Loggers SAI, Van Lieshout EMM, Joosse P, Verhofstad MHJ, Willems HC
Injury 2020 Nov;51(11):2407-2413. Epub 2020 Aug 23 doi: 10.1016/j.injury.2020.08.027. PMID: 32907702
Starr J, Tay YKD, Shane E
Curr Osteoporos Rep 2018 Aug;16(4):519-529. doi: 10.1007/s11914-018-0464-6. PMID: 29951870Free PMC Article
Gangavalli AK, Nwachuku CO
Orthop Clin North Am 2016 Jan;47(1):85-96. doi: 10.1016/j.ocl.2015.08.011. PMID: 26614924

Recent systematic reviews

Tong YYF, Holmes S, Sefton A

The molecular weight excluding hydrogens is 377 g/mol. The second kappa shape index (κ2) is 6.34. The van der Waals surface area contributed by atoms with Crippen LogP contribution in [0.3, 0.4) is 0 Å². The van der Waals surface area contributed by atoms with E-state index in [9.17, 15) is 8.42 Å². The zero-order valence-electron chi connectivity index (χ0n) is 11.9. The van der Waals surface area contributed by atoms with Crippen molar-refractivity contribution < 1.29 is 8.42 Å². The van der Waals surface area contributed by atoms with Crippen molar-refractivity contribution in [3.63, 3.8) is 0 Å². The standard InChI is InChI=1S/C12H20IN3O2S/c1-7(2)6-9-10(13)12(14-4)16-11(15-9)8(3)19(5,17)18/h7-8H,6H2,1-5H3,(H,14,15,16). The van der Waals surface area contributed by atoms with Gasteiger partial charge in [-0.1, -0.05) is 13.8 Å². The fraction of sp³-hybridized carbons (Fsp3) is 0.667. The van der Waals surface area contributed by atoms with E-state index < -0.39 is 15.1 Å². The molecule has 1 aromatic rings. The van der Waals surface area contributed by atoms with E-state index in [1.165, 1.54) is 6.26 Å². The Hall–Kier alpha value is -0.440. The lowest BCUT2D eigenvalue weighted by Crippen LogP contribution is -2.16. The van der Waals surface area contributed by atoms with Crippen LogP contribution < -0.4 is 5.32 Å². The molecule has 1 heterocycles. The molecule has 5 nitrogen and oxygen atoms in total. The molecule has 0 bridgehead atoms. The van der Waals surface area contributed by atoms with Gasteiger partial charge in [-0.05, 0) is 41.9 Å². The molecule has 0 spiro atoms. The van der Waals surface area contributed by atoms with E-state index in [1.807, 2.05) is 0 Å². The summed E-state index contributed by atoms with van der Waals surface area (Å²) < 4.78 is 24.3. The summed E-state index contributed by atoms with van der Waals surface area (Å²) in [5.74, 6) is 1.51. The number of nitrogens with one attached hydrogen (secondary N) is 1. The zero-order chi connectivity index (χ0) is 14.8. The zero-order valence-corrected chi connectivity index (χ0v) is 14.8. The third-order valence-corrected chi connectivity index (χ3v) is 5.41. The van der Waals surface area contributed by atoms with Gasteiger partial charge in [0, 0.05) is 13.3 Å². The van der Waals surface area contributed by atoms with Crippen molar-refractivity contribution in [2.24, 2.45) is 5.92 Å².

ANZ J Surg 2022 Nov;92(11):2840-2848. Epub 2022 Jun 2 doi: 10.1111/ans.17792. PMID: 35655397Free PMC Article
DeKeyser GJ, Hakim AJ, O'Neill DC, Schlickewei CW, Marchand LS, Haller JM
Arch Orthop Trauma Surg 2022 Oct;142(10):2597-2609. Epub 2021 Jun 7 doi: 10.1007/s00402-021-03988-9. PMID: 34097123
Deng S, Yu Y
Pharmacology 2021;106(9-10):453-461. Epub 2021 Jun 24 doi: 10.1159/000515788. PMID: 34167123
Loggers SAI, Van Lieshout EMM, Joosse P, Verhofstad MHJ, Willems HC
Injury 2020 Nov;51(11):2407-2413. Epub 2020 Aug 23 doi: 10.1016/j.injury.2020.08.027. PMID: 32907702
Ebraheim NA, Kelley LH, Liu X, Thomas IS, Steiner RB, Liu J
Orthop Surg 2015 Nov;7(4):297-305. doi: 10.1111/os.12199. PMID: 26790831Free PMC Article